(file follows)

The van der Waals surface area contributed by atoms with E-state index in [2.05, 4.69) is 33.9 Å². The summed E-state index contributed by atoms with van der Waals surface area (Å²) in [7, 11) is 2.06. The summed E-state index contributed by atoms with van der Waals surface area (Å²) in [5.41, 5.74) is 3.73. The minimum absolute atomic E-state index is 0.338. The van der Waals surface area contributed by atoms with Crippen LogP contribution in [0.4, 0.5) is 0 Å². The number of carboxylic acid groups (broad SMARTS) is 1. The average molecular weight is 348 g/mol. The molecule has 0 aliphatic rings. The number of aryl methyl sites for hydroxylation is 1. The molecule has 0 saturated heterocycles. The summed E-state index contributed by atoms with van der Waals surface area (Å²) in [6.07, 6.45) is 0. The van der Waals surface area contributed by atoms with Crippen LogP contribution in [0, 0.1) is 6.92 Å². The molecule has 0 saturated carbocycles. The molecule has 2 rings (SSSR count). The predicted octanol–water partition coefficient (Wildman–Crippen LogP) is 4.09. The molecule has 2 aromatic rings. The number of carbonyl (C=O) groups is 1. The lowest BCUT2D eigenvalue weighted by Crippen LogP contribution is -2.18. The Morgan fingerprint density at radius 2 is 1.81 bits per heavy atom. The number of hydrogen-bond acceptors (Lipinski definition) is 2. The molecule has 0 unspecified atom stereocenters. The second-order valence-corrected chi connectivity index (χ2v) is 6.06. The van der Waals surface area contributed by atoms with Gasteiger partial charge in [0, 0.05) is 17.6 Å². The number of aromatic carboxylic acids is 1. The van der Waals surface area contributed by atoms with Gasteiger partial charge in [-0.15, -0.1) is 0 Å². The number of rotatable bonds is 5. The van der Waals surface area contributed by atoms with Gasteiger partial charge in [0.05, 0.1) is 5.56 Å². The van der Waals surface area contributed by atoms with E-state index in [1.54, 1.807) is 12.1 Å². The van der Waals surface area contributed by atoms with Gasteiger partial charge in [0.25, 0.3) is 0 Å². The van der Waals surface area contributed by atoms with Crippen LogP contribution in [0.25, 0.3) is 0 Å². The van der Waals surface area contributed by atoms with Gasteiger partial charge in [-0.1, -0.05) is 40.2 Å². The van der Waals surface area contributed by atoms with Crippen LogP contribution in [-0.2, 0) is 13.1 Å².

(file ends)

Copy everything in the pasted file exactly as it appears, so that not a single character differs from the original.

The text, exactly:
The van der Waals surface area contributed by atoms with E-state index in [2.05, 4.69) is 33.9 Å². The summed E-state index contributed by atoms with van der Waals surface area (Å²) in [7, 11) is 2.06. The summed E-state index contributed by atoms with van der Waals surface area (Å²) in [5.41, 5.74) is 3.73. The minimum absolute atomic E-state index is 0.338. The van der Waals surface area contributed by atoms with Crippen LogP contribution in [0.4, 0.5) is 0 Å². The number of carboxylic acid groups (broad SMARTS) is 1. The average molecular weight is 348 g/mol. The molecule has 0 aliphatic rings. The number of aryl methyl sites for hydroxylation is 1. The molecule has 0 saturated heterocycles. The summed E-state index contributed by atoms with van der Waals surface area (Å²) in [6.07, 6.45) is 0. The van der Waals surface area contributed by atoms with Crippen LogP contribution in [0, 0.1) is 6.92 Å². The molecule has 0 saturated carbocycles. The molecule has 2 rings (SSSR count). The predicted octanol–water partition coefficient (Wildman–Crippen LogP) is 4.09. The molecule has 2 aromatic rings. The number of carbonyl (C=O) groups is 1. The lowest BCUT2D eigenvalue weighted by Crippen LogP contribution is -2.18. The Morgan fingerprint density at radius 2 is 1.81 bits per heavy atom. The number of hydrogen-bond acceptors (Lipinski definition) is 2. The molecule has 0 unspecified atom stereocenters. The second-order valence-corrected chi connectivity index (χ2v) is 6.06. The van der Waals surface area contributed by atoms with Gasteiger partial charge in [0, 0.05) is 17.6 Å². The number of aromatic carboxylic acids is 1. The van der Waals surface area contributed by atoms with Gasteiger partial charge in [-0.15, -0.1) is 0 Å². The number of rotatable bonds is 5. The van der Waals surface area contributed by atoms with Gasteiger partial charge in [0.05, 0.1) is 5.56 Å². The van der Waals surface area contributed by atoms with E-state index in [1.54, 1.807) is 12.1 Å². The van der Waals surface area contributed by atoms with Gasteiger partial charge in [0.25, 0.3) is 0 Å². The van der Waals surface area contributed by atoms with Crippen LogP contribution in [0.25, 0.3) is 0 Å². The van der Waals surface area contributed by atoms with Gasteiger partial charge in [-0.1, -0.05) is 40.2 Å². The van der Waals surface area contributed by atoms with Crippen LogP contribution in [-0.2, 0) is 13.1 Å².